Thoughts on the MacBook

For my day-to-day bag, I like to carry my camera with me. I use small rangefinder cameras, so I don’t need a large camera bag. However, my 15" Retina MacBook Pro doesn’t fit in a small bag, so it needs its own separate carrier. For the past few years, I’ve been looking for a suitable solution: a bag that has room for a 15" laptop, but is no bigger than needed for a camera (one that’s just too big to fit in a laptop case).

Such a bag does not exist.

In the end, the only way to get a bag that held both items was to change the size of my laptop.

For some time now, I’ve been frustrated with my MacBook Pro. At 15", it’s pretty hefty and it takes up a lot of space. Carrying it around New York or while travelling takes a physical toll, and it’s impossible to use on flights.

I decided to buy a 12" MacBook after a few months of consideration. The MacBook offered what I was looking for in a replacement laptop: a beautiful screen to edit photos with, and the capability to use Xcode when away from the office.

The MacBook in my camera bag

Xcode runs fairly well. I’ve run some performance tests on the new MacBook and other hardware (and I’ll be adding more as I can test on more computers). It’s obviously slower than the MacBook Pro or my Mac Pro at work, and Xcode is noticeably slower.

After using it all weekend on a variety of open source tasks, I’m convinced this computer is more than sufficient for using Xcode. It’s slow, yes, and you’ll be a slower developer as a result, but the tradeoff offered by its portability is worth it (at least to me).

Photo editing is significantly slower, and it has affected my workflow in a way different from a slower Xcode. I’m used to waiting for Xcode to do something, like to compile an app, but I expect Lightroom to react immediately to my changes. On the MacBook, this is not the case.

To make editing photos an unaggravating experience on the MacBook, I need to apply computationally expensive edits to the photos last. For example, “Dehaze” is a really expensive effect while “Saturation” is a really inexpensive effect. By leaving the expensive effects until the end of the editing process, I minimize the time that my edits aren’t reflected in real time.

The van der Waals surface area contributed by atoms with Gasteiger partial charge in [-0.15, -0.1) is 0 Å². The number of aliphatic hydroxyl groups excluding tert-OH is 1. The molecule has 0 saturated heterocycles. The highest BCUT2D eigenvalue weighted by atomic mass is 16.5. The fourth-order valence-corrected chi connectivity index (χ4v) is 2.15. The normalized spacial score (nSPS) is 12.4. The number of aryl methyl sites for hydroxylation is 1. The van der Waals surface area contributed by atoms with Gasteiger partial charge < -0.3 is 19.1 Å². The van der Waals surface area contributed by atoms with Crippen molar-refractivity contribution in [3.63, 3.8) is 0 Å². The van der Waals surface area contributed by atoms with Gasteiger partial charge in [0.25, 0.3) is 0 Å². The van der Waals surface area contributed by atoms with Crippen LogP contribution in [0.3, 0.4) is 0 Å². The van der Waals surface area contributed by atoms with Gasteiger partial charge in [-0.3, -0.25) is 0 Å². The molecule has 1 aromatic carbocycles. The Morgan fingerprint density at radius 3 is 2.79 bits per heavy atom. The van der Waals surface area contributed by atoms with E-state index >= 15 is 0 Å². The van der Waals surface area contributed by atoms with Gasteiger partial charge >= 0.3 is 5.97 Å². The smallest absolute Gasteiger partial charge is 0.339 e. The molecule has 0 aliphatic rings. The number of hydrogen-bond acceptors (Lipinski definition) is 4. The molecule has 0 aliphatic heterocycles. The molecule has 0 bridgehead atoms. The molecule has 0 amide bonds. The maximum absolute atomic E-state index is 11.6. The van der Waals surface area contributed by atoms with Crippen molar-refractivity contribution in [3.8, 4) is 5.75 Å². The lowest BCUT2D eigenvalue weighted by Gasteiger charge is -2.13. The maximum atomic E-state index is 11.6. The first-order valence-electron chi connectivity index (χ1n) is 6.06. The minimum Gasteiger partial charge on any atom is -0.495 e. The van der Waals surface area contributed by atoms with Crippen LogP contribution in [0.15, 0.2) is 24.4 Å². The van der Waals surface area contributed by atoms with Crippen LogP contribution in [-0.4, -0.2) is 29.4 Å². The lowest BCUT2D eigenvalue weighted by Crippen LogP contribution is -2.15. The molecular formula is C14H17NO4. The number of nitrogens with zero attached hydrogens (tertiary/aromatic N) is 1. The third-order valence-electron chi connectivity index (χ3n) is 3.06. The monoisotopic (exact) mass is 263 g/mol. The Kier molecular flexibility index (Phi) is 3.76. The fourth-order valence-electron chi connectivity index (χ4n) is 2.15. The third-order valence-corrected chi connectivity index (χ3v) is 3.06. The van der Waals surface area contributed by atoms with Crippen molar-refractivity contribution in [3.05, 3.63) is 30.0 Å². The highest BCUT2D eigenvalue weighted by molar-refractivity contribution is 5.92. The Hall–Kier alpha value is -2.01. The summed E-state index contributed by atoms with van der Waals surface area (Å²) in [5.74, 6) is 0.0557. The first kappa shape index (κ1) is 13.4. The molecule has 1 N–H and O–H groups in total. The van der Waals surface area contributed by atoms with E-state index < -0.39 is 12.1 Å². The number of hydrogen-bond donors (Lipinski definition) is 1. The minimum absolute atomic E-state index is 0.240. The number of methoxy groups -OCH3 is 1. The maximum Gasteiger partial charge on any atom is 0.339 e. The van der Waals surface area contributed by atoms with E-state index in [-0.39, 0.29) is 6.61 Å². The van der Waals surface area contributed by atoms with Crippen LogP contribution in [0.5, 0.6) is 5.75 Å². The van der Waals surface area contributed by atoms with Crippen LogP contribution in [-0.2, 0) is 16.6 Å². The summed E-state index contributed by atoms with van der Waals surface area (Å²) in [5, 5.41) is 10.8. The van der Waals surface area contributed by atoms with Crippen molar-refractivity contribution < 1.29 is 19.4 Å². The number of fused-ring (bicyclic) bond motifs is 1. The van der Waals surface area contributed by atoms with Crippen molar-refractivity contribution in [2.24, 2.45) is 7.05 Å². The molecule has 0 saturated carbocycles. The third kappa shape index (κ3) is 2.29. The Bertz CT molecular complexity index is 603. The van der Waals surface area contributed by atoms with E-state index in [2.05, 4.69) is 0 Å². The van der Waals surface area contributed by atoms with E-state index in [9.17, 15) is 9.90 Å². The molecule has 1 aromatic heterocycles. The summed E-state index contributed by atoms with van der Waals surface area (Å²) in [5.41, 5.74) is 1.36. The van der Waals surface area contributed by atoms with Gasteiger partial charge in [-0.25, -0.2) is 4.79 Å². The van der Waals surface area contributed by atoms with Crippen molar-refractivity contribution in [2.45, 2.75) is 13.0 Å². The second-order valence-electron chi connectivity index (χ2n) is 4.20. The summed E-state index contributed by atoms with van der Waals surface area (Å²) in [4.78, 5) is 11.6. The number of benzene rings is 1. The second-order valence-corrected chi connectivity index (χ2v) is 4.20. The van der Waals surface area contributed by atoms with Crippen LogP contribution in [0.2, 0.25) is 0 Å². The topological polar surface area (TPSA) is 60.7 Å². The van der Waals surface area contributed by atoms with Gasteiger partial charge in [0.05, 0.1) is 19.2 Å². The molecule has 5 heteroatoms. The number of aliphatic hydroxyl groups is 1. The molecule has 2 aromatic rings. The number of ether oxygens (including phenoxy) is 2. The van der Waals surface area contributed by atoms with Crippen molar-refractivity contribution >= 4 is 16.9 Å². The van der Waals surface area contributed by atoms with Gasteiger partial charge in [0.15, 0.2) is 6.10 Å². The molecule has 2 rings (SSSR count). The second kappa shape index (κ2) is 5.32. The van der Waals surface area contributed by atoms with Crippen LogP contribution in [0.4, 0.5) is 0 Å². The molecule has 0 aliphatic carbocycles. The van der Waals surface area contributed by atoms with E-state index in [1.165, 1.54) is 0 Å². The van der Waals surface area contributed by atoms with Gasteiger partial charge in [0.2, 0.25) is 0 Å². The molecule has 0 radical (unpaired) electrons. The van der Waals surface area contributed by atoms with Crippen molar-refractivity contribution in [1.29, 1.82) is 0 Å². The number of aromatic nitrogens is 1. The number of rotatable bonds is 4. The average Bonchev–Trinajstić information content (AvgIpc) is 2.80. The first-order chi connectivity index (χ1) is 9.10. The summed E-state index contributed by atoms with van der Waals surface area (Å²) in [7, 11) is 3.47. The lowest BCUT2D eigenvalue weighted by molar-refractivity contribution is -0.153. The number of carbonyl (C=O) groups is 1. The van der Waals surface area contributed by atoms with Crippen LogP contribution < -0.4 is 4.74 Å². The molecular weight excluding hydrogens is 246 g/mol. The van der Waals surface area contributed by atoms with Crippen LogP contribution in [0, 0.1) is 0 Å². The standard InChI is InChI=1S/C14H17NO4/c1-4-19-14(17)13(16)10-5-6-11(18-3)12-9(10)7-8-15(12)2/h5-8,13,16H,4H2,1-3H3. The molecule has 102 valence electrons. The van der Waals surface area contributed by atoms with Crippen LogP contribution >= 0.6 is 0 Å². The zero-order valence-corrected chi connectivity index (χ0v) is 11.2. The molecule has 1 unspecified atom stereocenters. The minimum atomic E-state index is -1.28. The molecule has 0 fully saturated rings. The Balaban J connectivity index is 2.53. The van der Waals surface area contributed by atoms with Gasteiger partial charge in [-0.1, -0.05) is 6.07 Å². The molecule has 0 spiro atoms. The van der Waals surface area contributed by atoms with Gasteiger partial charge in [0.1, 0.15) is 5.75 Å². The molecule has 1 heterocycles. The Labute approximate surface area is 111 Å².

When I hear things like “TurboBoost” in marketing, I usually brush it off. But I can tell when my computer – the cheapest, slowest model – seems to “boost” from 1.1 GHz to two-point-whatever.

Sometimes, I’ll be running a CPU-intensive task and the computer seems to decide to use a slower clock speed in order to save power or cool down or whatever. This kind of sucks, since it makes running intensive tasks even slower.

The machine must have a set of heuristics to determine when to use a faster clock speed. They probably depend on power sources, chip temperature, and how CPU usage. Generally, I’ve noticed that it performs much more consistently while plugged in. This suggests that the MacBook is more willing to run the chip faster (and hotter) if its getting power from the wall and not from the battery.

The execution of the hardware is so nice – it’s a beautiful and capable computer. The screen is perfect for photo editing and it can run Xcode fine. I couldn’t believe how rich and loud the speakers were, and my only complaint is with the terrible awful arrow keys – something I feel I’m already getting used to.

In fairness though, the keyboard has been a joy to use. It took some time to realize that even though the keys travel a shorter distance when you hit them, you still need to hit them as hard as a normal keyboard. At first, my fingers were in an uncanny valley – typing on the hardware keyboard as if it were an onscreen one. Now, going back to the chiclet keyboard on my MacBook Pro feels like a toy. A really imprecisely-assembled toy.

People like to say compare this computer to an iPad. In fact, when I asked the Apple salesperson about its performance, he said “it’s fine as long as you don’t mind using a laptop with the processing power of an iPad.” What he and others are apparently forgetting is that iPads are amazing. I feel like I got an iPad that has a hardware keyboard and can run Xcode and it is awesome.

The MacBook next to my cat

Posted on November 9, 2015